Delhi

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Tihar Jail

Tihar Jail, Delhi

2014

Tihar Jail is the largest prison complex in South Asia and houses some of the most notorious and infamous criminals from the country. But despite being a correctional centre to over 14,000 inmates, it also has a very active facility for outreach, rehabilitation and educational activities.

The aim of doing a project with Tihar Jail was to project the voices of its inmates outwards and allow them some freedom of expression, while working on restoring a sense of humanity to the region.

Painting workshop with Indian artist Blaise

The Tihar Jail project was two-fold. One part of the project offered art as a means of expression to the inmates. This was done with artist Blaise who conducted workshops with the inmates, the result of which were murals painted with the inmates within the prison compound. The second part involved working on the exterior wall of the complex to make it more approachable.

Indian artist Blaise works on art-education practices with communities on the fringes of society - tribal communities, orphanages and prison facilities. Having previously worked in prisons in Jaipur and Tamil Nadu, he conducted a series of workshops with the inmates of Tihar Jail. With the help of cooperative games and action songs the inmates were given an opportunity to let go of their inhibitions and fears.

Blaise worked with the inmates on making newspaper collages as well as creating works with crayon and ink. The idea was to engage them in art-based activities – ones that could provide a colourful break from their otherwise difficult and isolating lives inside the prison compound.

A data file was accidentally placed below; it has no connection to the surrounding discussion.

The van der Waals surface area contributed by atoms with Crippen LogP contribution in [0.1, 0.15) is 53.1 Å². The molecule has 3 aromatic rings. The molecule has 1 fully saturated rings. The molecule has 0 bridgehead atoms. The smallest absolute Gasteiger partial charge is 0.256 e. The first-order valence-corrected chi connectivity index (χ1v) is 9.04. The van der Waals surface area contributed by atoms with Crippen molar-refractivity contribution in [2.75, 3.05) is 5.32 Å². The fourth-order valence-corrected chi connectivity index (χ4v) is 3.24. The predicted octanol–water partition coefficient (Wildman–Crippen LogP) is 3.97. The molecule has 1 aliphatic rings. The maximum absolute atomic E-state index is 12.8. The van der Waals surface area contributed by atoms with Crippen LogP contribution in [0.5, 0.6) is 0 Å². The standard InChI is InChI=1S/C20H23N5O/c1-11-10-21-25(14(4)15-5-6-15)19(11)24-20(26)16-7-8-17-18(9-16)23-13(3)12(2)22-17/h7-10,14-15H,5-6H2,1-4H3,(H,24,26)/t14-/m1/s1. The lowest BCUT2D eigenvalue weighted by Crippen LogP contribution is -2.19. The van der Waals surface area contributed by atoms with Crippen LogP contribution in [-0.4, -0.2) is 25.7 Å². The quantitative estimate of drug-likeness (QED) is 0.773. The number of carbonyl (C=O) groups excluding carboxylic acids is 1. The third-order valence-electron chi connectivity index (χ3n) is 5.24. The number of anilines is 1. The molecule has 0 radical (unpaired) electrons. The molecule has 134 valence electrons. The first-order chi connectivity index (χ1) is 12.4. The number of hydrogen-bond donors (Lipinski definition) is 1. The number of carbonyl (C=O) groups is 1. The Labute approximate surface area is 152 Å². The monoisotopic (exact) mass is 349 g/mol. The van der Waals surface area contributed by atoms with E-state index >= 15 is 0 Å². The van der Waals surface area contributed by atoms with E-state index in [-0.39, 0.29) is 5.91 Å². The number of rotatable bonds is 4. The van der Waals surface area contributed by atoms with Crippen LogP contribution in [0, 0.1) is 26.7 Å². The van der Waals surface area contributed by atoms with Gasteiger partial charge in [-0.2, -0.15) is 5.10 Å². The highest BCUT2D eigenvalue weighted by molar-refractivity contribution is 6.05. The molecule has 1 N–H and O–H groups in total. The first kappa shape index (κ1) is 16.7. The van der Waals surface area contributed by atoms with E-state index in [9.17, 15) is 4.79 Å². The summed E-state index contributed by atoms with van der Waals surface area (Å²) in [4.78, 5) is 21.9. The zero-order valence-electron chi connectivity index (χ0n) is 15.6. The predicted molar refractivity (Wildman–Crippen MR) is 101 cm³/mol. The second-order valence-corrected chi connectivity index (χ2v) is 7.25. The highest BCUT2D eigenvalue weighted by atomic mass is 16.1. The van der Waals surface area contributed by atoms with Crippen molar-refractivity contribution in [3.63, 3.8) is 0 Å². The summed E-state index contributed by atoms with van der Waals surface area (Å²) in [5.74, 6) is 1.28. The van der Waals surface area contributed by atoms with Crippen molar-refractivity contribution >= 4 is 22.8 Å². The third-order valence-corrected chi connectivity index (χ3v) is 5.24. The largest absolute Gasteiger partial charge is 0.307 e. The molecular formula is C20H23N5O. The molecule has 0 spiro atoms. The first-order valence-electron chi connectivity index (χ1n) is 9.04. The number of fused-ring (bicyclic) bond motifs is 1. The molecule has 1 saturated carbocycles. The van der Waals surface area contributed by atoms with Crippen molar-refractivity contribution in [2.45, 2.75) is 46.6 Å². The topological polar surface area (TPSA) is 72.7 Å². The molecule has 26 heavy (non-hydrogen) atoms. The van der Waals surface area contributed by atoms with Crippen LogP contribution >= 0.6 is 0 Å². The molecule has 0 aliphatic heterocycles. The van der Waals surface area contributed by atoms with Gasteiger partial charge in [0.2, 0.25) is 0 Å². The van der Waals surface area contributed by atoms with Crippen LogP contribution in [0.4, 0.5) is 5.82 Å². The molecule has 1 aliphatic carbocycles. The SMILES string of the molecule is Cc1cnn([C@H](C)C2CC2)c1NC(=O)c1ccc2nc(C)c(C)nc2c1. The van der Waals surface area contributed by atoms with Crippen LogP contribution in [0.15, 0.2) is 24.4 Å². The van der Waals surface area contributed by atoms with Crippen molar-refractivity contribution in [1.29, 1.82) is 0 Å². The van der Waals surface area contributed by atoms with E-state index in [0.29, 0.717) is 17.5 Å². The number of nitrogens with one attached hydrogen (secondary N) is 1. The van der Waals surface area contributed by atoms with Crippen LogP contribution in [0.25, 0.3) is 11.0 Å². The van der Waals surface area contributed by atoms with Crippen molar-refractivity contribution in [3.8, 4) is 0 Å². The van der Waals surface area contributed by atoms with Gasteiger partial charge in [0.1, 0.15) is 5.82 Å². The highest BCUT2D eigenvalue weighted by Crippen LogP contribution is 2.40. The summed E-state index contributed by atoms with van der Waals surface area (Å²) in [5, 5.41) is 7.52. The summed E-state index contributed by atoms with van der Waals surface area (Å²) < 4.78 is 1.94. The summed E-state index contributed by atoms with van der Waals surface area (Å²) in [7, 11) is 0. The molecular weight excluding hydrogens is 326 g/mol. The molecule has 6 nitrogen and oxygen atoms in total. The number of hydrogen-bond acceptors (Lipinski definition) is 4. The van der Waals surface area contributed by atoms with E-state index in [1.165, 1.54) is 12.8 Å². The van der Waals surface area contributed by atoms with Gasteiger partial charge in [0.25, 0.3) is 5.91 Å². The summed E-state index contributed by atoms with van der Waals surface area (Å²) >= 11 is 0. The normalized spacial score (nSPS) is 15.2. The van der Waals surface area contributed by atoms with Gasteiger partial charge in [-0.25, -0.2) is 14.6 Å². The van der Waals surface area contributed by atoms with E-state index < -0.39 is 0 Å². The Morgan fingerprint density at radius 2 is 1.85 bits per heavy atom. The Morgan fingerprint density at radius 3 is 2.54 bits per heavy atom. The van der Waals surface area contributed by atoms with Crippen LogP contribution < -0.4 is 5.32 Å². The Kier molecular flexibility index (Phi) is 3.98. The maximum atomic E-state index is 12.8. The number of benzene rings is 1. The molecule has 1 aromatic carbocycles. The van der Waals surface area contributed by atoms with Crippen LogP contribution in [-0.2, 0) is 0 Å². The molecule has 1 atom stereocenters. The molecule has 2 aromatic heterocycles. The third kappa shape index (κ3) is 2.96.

Tihar Mural Prisoner profile
Mural made by inmates

The second part of the workshop involved the painting of a mural. To initiate the process, the inmates were asked to visualise what they would want to paint. Responses varied from their life stories to just things they enjoyed. A consensus was achieved on the elements of the mural through multiple rounds of discussion. Blaise then assisted the inmates in creating the artwork on a compound wall. A number of them visually illustrated their introspections and realisations, and memories from their lives before imprisonment.

The second part of the project entailed the boundary wall of the prison being painted. Since its inception, the prison has been a sort of elephant in the room for the region, its presence fraught with tension amongst residents of the neighbourhood. Could an art intervention humanise the area and change the perception of the prison complex?

'Chardiwari', a poem written by Seema Raghuvanshi, was painted on the boundary wall of the prison in distinct Devanagari typefaces developed specifically for the project.

‘Tinka Tinka Tihar’ is an anthology of poems written by the women inmates of Tihar Jail. One of the poems called ‘Chardiwari’ (‘Four walls’) penned by an inmate Seema Raghuvanshi talked about pain brought on by separation from loved ones and a desire to be with them. With a beautiful use of metaphor, the poem reflected on the inmates’ constant struggle to cope with mental isolation, while being confined physically.

‘Chaardiwaari’

Subeh likhti hun

Shaam likhti hun

Is chaar diwari mein bheti bas

Tera naam likhti hoon

In faaslon mein jo gam ki judai hai

Usi ko har baar likhti hoon

Ye mere shabd nahi

Dil ki awaz hai

Khwahish zinda hai sochti hun,

Sochti hun subeh toh hogi hi,

Iss aas mein hun

subeh likhti hun

Shaam likhti hun

Iss chaar diwari mein behti bas

Tera naam likhti hun

In faaslon mein jo gam ki judai hai

Usi ko har baar likhti hun

Yeh mere shabhd nah

Meri dil ki aawaz hai

Khwahish zinda hai sochti hun"



Working with hand-painted type, a project aimed at contemporising sign painters, the 90-word poem was painted on the boundary wall of the prison in distinct Devanagari typefaces developed specifically for the project. Over a fortnight, 10 local sign-painters and 5 sign-painters from Uttar Pradesh, along with 15 young street artists from India and abroad painted the 968 metres of the wall - making it the longest mural in India. The poem could be read as you drove alongside the boundary wall of the complex.

The Tihar Jail Project won the Kyoorius Black Elephant Prize, 2015. The Kyoorius Design Awards is well-regarded in awarding creative work in the Indian visual communications sphere.

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